The biggest challenge I had with this project was in defining its scope. I realized that my major block was in understanding the ArcGIS tool itself. I could not get a handle on what kind of project I should aim to produce until I fully understood the tools and techniques at my disposal. Once I sat down and reviewed through the GIS tutorial book and refamiliarized myself with the broad range of manipulations and analyses that GIS can perform, I was able to envision the type of project it could allow me to do. They say that when you have a hammer, every problem looks like a nail. However, in this case I found that I had no idea what to do with my nail until I figured out what the hammer did.
Esri Press derived from Tele Atlas. 2016. US Counties. GIS Tutorial 1: Basic Workbook for ArcGIS 10.3.x, data included with workbook. Redlands, CA: Esri Press. Accessed May 11, 2017. Retrieved from http://esripress.esri.com/bookResources/index.cfm?event=catalog.book&id=21
The feature class, created by Esri for ArcGIS using data derived from Tele Atlas, provides polygons for each county in the 50 states of the U.S.
Esri Press derived from Tele Atlas. 2016. US States. GIS Tutorial 1: Basic Workbook for ArcGIS 10.3.x, data included with workbook. Redlands, CA: Esri Press. Accessed May 11, 2017. Retrieved from http://esripress.esri.com/bookResources/index.cfm?event=catalog.book&id=21
The feature class, created by Esri for ArcGIS using data derived from Tele Atlas, provides polygon outlines for each state in the U.S.
Matthews, Emily, Richard Payne, Mark Rohweder, and Siobhan Murray. 2000. Pilot Analysis of Global Ecosystems: Forest Ecosystems, Global Carbon Storage in Soils. Washington, D.C.: World Resources Institute. October. Retrieved from https://docs.wri.org/page_forest_gh_sc_final.zip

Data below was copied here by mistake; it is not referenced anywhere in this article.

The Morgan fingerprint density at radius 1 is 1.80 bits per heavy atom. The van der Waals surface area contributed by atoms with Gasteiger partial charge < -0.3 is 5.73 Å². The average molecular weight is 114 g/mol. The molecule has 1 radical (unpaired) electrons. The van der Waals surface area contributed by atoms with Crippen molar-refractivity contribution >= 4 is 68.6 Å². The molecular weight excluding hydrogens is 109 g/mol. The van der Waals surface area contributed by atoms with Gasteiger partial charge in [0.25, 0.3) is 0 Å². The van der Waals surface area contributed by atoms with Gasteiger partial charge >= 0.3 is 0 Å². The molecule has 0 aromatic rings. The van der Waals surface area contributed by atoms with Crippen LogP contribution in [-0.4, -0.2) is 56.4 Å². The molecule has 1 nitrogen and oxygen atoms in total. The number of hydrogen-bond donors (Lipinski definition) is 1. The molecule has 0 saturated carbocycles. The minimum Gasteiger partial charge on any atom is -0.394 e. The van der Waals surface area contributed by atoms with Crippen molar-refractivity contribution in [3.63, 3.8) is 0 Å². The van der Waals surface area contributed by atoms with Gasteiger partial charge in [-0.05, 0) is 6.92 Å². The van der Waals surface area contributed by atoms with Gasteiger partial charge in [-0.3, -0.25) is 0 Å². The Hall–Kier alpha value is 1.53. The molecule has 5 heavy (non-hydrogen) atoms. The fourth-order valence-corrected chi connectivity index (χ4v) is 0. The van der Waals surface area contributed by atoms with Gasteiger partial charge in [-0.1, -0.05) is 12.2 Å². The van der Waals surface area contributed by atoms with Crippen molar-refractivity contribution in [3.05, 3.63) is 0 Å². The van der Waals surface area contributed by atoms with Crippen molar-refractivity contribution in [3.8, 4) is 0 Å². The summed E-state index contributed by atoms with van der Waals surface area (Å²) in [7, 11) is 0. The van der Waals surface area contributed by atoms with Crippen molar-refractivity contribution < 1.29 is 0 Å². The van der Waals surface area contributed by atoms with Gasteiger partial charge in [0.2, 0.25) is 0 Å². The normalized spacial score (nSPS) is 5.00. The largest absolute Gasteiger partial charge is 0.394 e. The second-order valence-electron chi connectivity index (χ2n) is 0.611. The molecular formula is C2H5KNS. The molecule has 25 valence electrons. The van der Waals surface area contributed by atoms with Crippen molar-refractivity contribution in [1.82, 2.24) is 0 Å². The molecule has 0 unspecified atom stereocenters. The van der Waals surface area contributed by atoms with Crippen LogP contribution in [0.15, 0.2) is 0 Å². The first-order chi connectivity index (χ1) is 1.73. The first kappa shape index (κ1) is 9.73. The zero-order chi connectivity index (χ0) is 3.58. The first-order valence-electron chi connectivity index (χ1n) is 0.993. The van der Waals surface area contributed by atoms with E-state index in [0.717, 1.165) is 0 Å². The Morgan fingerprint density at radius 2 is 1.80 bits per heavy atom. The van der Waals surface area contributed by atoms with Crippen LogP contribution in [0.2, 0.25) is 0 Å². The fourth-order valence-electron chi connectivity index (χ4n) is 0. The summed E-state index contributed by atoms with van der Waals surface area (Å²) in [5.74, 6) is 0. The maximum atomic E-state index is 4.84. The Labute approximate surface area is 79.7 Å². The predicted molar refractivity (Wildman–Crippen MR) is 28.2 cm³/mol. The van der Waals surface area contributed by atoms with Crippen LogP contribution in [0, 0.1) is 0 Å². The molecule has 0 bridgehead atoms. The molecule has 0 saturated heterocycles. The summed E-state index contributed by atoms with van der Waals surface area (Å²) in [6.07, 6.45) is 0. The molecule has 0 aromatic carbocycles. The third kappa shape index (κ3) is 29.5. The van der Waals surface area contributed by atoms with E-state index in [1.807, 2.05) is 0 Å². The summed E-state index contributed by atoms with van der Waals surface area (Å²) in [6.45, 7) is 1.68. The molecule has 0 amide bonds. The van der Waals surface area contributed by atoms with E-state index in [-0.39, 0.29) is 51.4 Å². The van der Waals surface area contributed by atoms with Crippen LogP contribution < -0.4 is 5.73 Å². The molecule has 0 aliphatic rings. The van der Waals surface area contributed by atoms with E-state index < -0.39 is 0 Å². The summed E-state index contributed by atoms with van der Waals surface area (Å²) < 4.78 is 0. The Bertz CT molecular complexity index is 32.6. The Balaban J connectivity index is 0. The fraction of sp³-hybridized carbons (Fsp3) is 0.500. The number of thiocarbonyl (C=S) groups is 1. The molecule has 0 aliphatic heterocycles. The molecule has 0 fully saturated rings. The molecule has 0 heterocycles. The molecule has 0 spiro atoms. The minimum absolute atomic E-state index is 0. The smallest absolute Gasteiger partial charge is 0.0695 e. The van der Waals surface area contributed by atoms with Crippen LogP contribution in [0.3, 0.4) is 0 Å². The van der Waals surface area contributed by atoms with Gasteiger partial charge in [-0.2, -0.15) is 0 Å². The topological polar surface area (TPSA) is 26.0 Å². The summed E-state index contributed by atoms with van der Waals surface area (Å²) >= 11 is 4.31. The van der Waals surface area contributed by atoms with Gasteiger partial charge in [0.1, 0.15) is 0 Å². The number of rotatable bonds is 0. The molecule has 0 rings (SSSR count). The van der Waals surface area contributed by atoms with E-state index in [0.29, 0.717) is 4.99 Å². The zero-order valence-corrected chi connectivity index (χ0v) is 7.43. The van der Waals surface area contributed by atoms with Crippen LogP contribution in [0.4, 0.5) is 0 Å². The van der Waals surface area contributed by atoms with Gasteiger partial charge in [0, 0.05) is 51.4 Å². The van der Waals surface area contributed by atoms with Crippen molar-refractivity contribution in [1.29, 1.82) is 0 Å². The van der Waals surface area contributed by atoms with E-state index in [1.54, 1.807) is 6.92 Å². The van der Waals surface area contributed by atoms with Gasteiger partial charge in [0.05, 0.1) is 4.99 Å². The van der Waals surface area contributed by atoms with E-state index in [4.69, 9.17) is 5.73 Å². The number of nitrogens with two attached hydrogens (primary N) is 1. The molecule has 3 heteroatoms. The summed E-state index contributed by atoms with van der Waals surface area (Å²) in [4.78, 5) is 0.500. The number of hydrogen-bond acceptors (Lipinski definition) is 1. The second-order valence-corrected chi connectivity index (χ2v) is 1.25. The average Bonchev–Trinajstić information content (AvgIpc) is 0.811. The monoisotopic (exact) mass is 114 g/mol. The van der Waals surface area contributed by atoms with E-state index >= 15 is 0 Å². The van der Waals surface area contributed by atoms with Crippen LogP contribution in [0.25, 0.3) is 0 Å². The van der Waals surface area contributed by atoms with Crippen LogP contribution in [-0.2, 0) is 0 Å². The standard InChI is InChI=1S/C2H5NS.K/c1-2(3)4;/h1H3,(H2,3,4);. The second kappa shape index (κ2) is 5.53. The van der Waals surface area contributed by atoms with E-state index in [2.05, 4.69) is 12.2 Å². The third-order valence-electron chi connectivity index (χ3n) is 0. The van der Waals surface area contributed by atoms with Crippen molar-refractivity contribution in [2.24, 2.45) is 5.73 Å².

A raster dataset from WRI’s Pilot Analysis of Global Ecosystems (PAGE) project, this data includes values for metric tons of carbon per hectare in the world’s soils. The range extends from 0 to 1,250 metric tons/ha, though the metadata points out that only 2% of the total area contains more than 1,000 metric tons of carbon. Greenland and Antarctica are excluded from the dataset. The data was compiled from a number of sources, including the FAO, published and unpublished articles, the World Inventory of Soil Emission potentials (WISE). The data is based on a 1-meter soil depth, when applicable, because this depth is “believed to be the most directly involved in interactions with the atmosphere, and most sensitive to land use and environmental changes.”
Monfreda, C., N. Ramankutty, and J.A. Foley. 2008. Global Harvested Area and Yield for 175 Crops. Dataset from Farming the Planet: 2. Geographic Distribution of Crop Areas, Yields, Physiological Types, and Net Primary Production in the Year 2000. Global Biogeochem. Cycles, 22, GB1022. doi:10.1029/2007GB002947. Retrieved from http://www.earthstat.org/data-download/
The authors of this dataset expended an extraordinary amount of effort to obtain, in the most detail possible, the yield and distribution data for 175 different crops in almost every country in the world. Each crop is available in a different raster file, making the overall zip file downloaded quite large, and necessitating clarity on which crops will be analyzed. Data is presented at 5-minute resolution, but the authors recommend that the data not be interpreted at that level – instead, the data should be used at the county level or larger. They also warn that, since agricultural data collection tends to focus on major crops, information for minor crops is less reliable. The main source of the underlying data was Agro-MAPS, a “collection of subnational statistics on crop area production and yield for most countries in the world.” Supplemental data came from national agricultural censuses and surveys, the FAO, as well as independent surveys conducted by the authors in certain countries.
Natural Earth. 2017. Ocean. Accessed 27 June 2017. Natural Earth. Retrieved fromhttp://www.naturalearthdata.com/downloads/10m-physical-vectors
Natural Earth provides open source geospatial for building basemaps.